Our house has developed cracks in the walls that are part of a renovation project completed some years ago. We thought it might be subsidence, but a builder friend says it is due to inadequate foundations and will have to be underpinned. Should we go direct to our house insurers,or do we have to chase up the original builder's assurance décennale?
Hi Tricia, When we moved to France we were told it was compulsory to insure our new French home.
This is not true!
Having been "Ripped Off" Royally by British insurers a few years earlier, we have never insured anything since that was not obligatory, instead we have put the value of the premiums into Premium Bonds, todate we have won at least a thousand pounds and still have our original premium value, totally different to insurance, where money invested is often 'money down the drain'.
All I can suggest to anyone who feels insecure without insurance, having taken out your policy, get a further policy to cover legal fee's, (Litigation Insurance) because disputes with Underwriters can run to thousands of pounds in legal costs, and may force you to abandon your claim, as in our case.
In my opinion, (shared by millions of other unfortunates) the British Insurance Industry are the biggest bunch of legal crooks, one can have the misfortune of coming across.
If anyone would like to know more about our expensive lesson, I would be quite happy to send details.
Sorry it has taken a while to reply. I am in the process of finding old paperwork and translating our house insurance so that I am in possession of the facts. I do worry, though, that we pay annual insurance for the house and made sure the builders had insurance when they were working for us; we had an architect who was also maître d'oeuvre for this part of the job, but somehow we end up having to pay money for someone else's mistakes. It seems very unfair and makes me think we are paying money just to concur with the law and not to protect our property. Thank you very much for taking the time to reply.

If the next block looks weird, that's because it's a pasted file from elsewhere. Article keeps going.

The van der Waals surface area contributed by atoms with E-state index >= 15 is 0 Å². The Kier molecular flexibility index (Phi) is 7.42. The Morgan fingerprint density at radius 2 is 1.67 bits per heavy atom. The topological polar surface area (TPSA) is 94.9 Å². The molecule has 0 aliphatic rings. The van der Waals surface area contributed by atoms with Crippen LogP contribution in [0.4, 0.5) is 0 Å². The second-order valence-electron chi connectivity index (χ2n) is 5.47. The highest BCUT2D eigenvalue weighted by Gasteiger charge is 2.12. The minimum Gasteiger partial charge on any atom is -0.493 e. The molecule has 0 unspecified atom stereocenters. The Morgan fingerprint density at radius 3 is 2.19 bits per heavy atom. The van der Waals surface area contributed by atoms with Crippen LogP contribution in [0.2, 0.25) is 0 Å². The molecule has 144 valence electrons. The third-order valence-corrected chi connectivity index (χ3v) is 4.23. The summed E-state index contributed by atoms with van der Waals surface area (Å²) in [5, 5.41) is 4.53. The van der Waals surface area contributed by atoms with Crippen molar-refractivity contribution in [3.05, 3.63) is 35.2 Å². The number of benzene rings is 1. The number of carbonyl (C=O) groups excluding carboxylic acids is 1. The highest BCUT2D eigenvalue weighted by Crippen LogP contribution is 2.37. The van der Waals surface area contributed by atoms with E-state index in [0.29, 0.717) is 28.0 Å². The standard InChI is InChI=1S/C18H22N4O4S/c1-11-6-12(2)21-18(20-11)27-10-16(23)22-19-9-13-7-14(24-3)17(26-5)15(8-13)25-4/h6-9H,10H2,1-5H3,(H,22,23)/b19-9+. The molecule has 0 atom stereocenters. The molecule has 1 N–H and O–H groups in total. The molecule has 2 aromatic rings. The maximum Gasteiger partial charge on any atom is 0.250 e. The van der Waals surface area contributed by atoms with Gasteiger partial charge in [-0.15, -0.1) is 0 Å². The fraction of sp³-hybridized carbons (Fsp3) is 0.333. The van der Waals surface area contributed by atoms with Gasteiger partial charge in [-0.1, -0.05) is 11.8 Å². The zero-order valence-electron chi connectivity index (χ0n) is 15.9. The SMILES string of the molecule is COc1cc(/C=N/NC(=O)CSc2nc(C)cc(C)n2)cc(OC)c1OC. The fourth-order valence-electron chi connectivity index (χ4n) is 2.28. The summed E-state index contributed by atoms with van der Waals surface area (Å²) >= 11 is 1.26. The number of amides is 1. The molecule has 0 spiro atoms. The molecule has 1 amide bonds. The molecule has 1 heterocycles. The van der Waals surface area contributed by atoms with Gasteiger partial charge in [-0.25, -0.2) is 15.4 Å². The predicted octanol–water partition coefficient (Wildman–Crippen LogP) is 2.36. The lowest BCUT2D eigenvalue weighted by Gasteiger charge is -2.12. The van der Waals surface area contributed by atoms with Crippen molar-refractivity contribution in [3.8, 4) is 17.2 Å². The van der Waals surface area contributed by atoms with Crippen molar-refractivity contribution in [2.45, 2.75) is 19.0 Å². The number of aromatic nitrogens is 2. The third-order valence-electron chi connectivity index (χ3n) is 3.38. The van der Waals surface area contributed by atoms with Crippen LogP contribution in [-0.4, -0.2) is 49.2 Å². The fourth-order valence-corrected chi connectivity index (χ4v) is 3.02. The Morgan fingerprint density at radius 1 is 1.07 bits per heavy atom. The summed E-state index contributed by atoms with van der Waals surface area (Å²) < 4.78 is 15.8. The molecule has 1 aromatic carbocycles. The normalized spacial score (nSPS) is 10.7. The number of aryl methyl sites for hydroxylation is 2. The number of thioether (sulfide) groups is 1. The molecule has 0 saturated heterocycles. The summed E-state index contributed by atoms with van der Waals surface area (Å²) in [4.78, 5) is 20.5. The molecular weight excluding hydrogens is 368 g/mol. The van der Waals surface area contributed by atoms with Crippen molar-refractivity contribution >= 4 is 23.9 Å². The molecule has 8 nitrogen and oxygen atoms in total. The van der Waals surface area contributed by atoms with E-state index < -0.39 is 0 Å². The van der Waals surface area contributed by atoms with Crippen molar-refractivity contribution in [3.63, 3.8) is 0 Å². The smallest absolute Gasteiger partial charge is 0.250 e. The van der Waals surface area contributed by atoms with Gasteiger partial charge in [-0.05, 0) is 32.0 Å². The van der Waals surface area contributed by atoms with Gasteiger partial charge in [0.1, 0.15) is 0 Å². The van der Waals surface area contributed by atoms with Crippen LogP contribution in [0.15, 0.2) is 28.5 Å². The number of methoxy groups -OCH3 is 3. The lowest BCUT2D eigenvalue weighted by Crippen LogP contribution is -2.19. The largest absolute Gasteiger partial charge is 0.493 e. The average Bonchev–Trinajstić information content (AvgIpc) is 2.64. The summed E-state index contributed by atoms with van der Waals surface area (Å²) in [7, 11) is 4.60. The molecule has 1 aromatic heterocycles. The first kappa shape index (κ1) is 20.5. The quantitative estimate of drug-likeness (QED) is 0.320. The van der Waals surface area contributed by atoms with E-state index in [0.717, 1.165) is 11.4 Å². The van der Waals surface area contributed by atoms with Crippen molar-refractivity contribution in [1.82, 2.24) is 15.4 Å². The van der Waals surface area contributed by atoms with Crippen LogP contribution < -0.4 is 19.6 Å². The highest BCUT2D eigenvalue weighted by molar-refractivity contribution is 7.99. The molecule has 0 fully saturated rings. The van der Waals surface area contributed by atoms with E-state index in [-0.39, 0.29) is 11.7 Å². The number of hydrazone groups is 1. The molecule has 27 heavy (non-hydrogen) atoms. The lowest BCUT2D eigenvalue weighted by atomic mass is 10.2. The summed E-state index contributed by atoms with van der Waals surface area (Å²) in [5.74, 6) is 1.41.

In reply to your query, you may have to do both. In effect, depending on the options included in your insurance policy, they may not assist you. Depending on the type of contract the builder had, the assurance décennale may not have been required and another liability policy may have been contracted. The type of insurance should have been mentioned in the builder’s agreement.
Another point to consider is the actual relation between the damage and the work done which can only be proven by an appointed expert. If this is not covered by your insurer, such appointment incurs substantial fees.
In the first instance, it could be useful for you to document the issue (pictures, contracts, etc.) and determine the “value” of the damages by getting a quote from a builder for the repairs.
You should then have an idea of if it is worth pursuing the builder or any other person whose responsibility cold be upheld.
Please let me know if you require any further assistance.
I hope this helps.